Cell Speedometer

We discovered that cells immobilized on adhesive islands (righthand heat map) output two-fold stronger traction stress than cells migrating freely (lefthand heat map). The inverse relationship between force generation and migration speed reflects cell's ability to sense its speed of migration, and may serve as a tool for a cell to determine if it is traveling or has arrived at the destination for tissue formation.



Machine Learning for Traction Force Microscopy

Since its introduction 20 years ago, Traction force microscopy has served as a critical tool for understanding mechanical activities of adherent cells. However its resolution and accuracy have been challenged by the mathematical nature as an ill-posed inverse problem. We have now deployed deep learning, which is known for the power for solving ill-posed problems, for traction force microscopy to obtain stress maps at a high resolution, accuracy, and speed. The new method also proves highly versatile with respect to cell shape, size, traction output, and substrate stiffness.



3D Printing Polyacrylamide

In addition to the extensive use in mechanobiology since 1997, polyacrylamide has been used in many other biomedical applications thanks to its many favorable properties such as adjustable stiffness over the physiological range, optical transparency, low fouling, and biological inertness. To allow the creation of complex shapes for widening its applications such as artificial organs, we have now developed a simple method for 3D printing polyacrylamide using stereolithography, and we are exploring ways to increase the permeability of small molecules across the hydrogel.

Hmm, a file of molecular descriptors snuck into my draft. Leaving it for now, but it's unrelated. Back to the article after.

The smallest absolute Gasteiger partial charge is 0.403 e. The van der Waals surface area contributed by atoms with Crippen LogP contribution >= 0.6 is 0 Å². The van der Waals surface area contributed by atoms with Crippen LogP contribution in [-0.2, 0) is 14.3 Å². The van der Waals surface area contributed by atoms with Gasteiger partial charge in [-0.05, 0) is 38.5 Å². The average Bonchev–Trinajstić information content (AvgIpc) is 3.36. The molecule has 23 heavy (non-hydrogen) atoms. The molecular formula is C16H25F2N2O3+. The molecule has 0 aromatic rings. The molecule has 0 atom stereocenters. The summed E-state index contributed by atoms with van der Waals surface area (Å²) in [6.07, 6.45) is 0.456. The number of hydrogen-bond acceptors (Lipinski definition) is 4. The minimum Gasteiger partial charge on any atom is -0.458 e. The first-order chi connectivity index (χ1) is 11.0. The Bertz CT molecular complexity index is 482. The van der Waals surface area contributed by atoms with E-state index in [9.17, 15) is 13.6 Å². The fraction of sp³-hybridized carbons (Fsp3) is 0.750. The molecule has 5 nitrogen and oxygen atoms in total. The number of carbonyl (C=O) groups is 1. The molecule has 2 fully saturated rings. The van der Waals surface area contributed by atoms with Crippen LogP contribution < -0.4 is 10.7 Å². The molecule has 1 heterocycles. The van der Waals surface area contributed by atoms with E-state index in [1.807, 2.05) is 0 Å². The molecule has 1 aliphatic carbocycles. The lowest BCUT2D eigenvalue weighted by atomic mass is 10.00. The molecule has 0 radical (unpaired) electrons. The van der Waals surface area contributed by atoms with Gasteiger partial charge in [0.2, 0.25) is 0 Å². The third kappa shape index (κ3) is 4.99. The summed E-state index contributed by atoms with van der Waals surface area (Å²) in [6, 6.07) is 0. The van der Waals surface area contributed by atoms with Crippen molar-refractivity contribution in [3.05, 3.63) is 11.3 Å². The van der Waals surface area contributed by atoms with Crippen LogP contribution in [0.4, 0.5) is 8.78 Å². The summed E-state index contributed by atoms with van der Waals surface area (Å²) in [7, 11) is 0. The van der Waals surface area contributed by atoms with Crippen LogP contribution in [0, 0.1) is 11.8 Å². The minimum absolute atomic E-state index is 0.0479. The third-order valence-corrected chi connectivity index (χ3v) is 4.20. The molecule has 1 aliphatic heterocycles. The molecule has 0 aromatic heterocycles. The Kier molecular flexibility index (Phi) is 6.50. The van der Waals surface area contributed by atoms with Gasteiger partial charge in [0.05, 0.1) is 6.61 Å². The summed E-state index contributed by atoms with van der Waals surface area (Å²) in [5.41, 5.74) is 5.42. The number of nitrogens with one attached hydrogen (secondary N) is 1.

How Cells Reorient Perpendicularly to Cyclic Stretching

Many adherent cells reorient upon cyclic stretching perpendicularly to the direction of stretching. The underlying mechanism remains poorly understood. Using an on-stage stretching device that allowed synchronous imaging, we found that the reorientation of NRK epithelial cells took place primarily during the relaxation phase when cells underwent rapid global retraction followed by slow extension transverse to the direction of stretching. Inhibition of myosin II caused cells to orient along the direction of stretching, whereas disassembly of microtubules enhanced transverse reorientation. The importance of relaxation phase explains the puzzling difference between the responses to cyclic and static stretching,